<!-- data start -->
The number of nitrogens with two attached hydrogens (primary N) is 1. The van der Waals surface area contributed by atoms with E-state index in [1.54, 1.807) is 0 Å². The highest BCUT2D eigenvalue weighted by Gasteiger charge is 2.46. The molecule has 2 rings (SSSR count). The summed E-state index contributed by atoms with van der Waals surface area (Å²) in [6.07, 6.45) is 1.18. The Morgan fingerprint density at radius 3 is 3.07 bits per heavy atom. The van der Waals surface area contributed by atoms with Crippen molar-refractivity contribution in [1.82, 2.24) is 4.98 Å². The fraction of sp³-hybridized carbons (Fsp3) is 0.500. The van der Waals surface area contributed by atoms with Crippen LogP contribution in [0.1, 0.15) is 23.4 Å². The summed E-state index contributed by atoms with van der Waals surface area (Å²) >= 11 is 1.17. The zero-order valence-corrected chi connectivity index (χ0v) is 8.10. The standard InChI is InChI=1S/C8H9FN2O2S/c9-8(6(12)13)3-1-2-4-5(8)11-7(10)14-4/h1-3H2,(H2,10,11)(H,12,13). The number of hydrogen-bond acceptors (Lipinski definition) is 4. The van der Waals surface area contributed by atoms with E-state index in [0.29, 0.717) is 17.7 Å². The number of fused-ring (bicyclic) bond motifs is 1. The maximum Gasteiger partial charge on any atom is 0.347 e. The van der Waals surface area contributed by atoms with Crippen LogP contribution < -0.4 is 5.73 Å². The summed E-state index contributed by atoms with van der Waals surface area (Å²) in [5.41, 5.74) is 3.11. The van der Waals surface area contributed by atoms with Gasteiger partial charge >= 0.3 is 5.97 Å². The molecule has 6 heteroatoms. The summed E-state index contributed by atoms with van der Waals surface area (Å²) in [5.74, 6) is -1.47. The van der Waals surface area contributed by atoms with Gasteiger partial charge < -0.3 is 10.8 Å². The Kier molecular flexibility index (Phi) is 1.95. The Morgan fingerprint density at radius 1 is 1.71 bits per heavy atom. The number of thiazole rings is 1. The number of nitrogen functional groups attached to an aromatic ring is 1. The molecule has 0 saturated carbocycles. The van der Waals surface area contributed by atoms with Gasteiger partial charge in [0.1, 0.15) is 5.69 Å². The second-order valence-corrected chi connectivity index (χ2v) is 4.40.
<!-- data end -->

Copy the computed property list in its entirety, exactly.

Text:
The number of nitrogens with two attached hydrogens (primary N) is 1. The van der Waals surface area contributed by atoms with E-state index in [1.54, 1.807) is 0 Å². The highest BCUT2D eigenvalue weighted by Gasteiger charge is 2.46. The molecule has 2 rings (SSSR count). The summed E-state index contributed by atoms with van der Waals surface area (Å²) in [6.07, 6.45) is 1.18. The Morgan fingerprint density at radius 3 is 3.07 bits per heavy atom. The van der Waals surface area contributed by atoms with Crippen molar-refractivity contribution in [1.82, 2.24) is 4.98 Å². The fraction of sp³-hybridized carbons (Fsp3) is 0.500. The van der Waals surface area contributed by atoms with Crippen LogP contribution in [0.1, 0.15) is 23.4 Å². The summed E-state index contributed by atoms with van der Waals surface area (Å²) >= 11 is 1.17. The zero-order valence-corrected chi connectivity index (χ0v) is 8.10. The standard InChI is InChI=1S/C8H9FN2O2S/c9-8(6(12)13)3-1-2-4-5(8)11-7(10)14-4/h1-3H2,(H2,10,11)(H,12,13). The number of hydrogen-bond acceptors (Lipinski definition) is 4. The van der Waals surface area contributed by atoms with E-state index in [0.29, 0.717) is 17.7 Å². The number of fused-ring (bicyclic) bond motifs is 1. The maximum Gasteiger partial charge on any atom is 0.347 e. The van der Waals surface area contributed by atoms with Crippen LogP contribution < -0.4 is 5.73 Å². The summed E-state index contributed by atoms with van der Waals surface area (Å²) in [5.41, 5.74) is 3.11. The van der Waals surface area contributed by atoms with Gasteiger partial charge >= 0.3 is 5.97 Å². The molecule has 6 heteroatoms. The summed E-state index contributed by atoms with van der Waals surface area (Å²) in [5.74, 6) is -1.47. The van der Waals surface area contributed by atoms with Gasteiger partial charge < -0.3 is 10.8 Å². The Kier molecular flexibility index (Phi) is 1.95. The Morgan fingerprint density at radius 1 is 1.71 bits per heavy atom. The number of thiazole rings is 1. The number of nitrogen functional groups attached to an aromatic ring is 1. The molecule has 0 saturated carbocycles. The van der Waals surface area contributed by atoms with Gasteiger partial charge in [0.1, 0.15) is 5.69 Å². The second-order valence-corrected chi connectivity index (χ2v) is 4.40.